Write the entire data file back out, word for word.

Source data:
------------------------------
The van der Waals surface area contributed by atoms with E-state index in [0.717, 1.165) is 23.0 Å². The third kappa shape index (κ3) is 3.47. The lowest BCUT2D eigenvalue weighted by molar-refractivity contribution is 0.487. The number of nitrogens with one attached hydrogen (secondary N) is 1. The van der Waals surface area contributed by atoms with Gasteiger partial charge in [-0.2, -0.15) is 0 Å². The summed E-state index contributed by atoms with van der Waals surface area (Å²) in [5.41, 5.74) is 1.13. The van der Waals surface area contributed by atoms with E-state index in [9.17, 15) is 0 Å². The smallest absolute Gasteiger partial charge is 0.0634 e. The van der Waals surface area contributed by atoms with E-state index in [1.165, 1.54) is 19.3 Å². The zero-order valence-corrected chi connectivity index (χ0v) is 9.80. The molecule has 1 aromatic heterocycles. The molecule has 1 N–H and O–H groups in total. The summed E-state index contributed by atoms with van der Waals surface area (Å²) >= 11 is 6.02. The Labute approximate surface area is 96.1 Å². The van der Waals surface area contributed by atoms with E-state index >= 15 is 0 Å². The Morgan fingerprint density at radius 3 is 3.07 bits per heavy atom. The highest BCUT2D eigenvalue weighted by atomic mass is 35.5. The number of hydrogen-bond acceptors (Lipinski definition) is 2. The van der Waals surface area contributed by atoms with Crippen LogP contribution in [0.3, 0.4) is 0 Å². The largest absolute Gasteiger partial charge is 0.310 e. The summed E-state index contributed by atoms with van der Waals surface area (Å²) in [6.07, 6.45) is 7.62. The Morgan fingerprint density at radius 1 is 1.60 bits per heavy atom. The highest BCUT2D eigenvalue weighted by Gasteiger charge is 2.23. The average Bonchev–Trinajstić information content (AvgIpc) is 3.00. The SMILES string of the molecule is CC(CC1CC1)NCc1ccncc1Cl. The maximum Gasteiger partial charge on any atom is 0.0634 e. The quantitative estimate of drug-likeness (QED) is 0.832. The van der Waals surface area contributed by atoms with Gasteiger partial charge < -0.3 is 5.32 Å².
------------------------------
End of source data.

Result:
The van der Waals surface area contributed by atoms with E-state index in [0.717, 1.165) is 23.0 Å². The third kappa shape index (κ3) is 3.47. The lowest BCUT2D eigenvalue weighted by molar-refractivity contribution is 0.487. The number of nitrogens with one attached hydrogen (secondary N) is 1. The van der Waals surface area contributed by atoms with Gasteiger partial charge in [-0.2, -0.15) is 0 Å². The summed E-state index contributed by atoms with van der Waals surface area (Å²) in [5.41, 5.74) is 1.13. The van der Waals surface area contributed by atoms with E-state index in [9.17, 15) is 0 Å². The smallest absolute Gasteiger partial charge is 0.0634 e. The van der Waals surface area contributed by atoms with E-state index in [1.165, 1.54) is 19.3 Å². The zero-order valence-corrected chi connectivity index (χ0v) is 9.80. The molecule has 1 aromatic heterocycles. The molecule has 1 N–H and O–H groups in total. The summed E-state index contributed by atoms with van der Waals surface area (Å²) >= 11 is 6.02. The Labute approximate surface area is 96.1 Å². The van der Waals surface area contributed by atoms with E-state index >= 15 is 0 Å². The Morgan fingerprint density at radius 3 is 3.07 bits per heavy atom. The highest BCUT2D eigenvalue weighted by atomic mass is 35.5. The number of hydrogen-bond acceptors (Lipinski definition) is 2. The van der Waals surface area contributed by atoms with Crippen LogP contribution in [0.3, 0.4) is 0 Å². The largest absolute Gasteiger partial charge is 0.310 e. The summed E-state index contributed by atoms with van der Waals surface area (Å²) in [6.07, 6.45) is 7.62. The Morgan fingerprint density at radius 1 is 1.60 bits per heavy atom. The highest BCUT2D eigenvalue weighted by Gasteiger charge is 2.23. The average Bonchev–Trinajstić information content (AvgIpc) is 3.00. The SMILES string of the molecule is CC(CC1CC1)NCc1ccncc1Cl. The maximum Gasteiger partial charge on any atom is 0.0634 e. The quantitative estimate of drug-likeness (QED) is 0.832. The van der Waals surface area contributed by atoms with Gasteiger partial charge < -0.3 is 5.32 Å².